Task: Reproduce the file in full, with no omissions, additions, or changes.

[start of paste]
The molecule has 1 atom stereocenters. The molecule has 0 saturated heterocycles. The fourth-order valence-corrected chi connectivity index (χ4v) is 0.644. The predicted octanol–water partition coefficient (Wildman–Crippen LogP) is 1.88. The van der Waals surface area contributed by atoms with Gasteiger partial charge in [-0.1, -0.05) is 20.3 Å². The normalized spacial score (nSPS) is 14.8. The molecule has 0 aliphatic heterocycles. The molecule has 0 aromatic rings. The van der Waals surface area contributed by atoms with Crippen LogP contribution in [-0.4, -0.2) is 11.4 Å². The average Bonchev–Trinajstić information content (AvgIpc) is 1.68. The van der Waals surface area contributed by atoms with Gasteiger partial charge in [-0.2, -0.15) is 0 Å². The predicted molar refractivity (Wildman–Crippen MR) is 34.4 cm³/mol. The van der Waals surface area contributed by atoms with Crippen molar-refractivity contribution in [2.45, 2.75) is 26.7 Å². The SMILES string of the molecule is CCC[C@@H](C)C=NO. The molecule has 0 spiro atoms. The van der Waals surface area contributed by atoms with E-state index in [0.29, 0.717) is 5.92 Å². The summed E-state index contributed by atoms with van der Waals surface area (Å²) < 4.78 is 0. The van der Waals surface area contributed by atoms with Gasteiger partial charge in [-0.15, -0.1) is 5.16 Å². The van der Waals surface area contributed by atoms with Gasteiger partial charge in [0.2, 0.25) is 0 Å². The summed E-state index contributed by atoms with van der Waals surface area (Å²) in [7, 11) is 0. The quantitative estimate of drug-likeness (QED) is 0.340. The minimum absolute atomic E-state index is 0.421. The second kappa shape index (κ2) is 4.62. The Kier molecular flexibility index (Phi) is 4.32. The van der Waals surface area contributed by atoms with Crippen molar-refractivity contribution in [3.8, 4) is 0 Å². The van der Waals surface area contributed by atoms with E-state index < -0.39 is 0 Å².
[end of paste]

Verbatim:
The molecule has 1 atom stereocenters. The molecule has 0 saturated heterocycles. The fourth-order valence-corrected chi connectivity index (χ4v) is 0.644. The predicted octanol–water partition coefficient (Wildman–Crippen LogP) is 1.88. The van der Waals surface area contributed by atoms with Gasteiger partial charge in [-0.1, -0.05) is 20.3 Å². The normalized spacial score (nSPS) is 14.8. The molecule has 0 aliphatic heterocycles. The molecule has 0 aromatic rings. The van der Waals surface area contributed by atoms with Crippen LogP contribution in [-0.4, -0.2) is 11.4 Å². The average Bonchev–Trinajstić information content (AvgIpc) is 1.68. The van der Waals surface area contributed by atoms with Gasteiger partial charge in [-0.2, -0.15) is 0 Å². The predicted molar refractivity (Wildman–Crippen MR) is 34.4 cm³/mol. The van der Waals surface area contributed by atoms with Crippen molar-refractivity contribution in [2.45, 2.75) is 26.7 Å². The SMILES string of the molecule is CCC[C@@H](C)C=NO. The molecule has 0 spiro atoms. The van der Waals surface area contributed by atoms with E-state index in [0.29, 0.717) is 5.92 Å². The summed E-state index contributed by atoms with van der Waals surface area (Å²) < 4.78 is 0. The van der Waals surface area contributed by atoms with Gasteiger partial charge in [-0.15, -0.1) is 5.16 Å². The van der Waals surface area contributed by atoms with Gasteiger partial charge in [0.2, 0.25) is 0 Å². The summed E-state index contributed by atoms with van der Waals surface area (Å²) in [7, 11) is 0. The quantitative estimate of drug-likeness (QED) is 0.340. The minimum absolute atomic E-state index is 0.421. The second kappa shape index (κ2) is 4.62. The Kier molecular flexibility index (Phi) is 4.32. The van der Waals surface area contributed by atoms with Crippen molar-refractivity contribution in [3.8, 4) is 0 Å². The van der Waals surface area contributed by atoms with E-state index < -0.39 is 0 Å².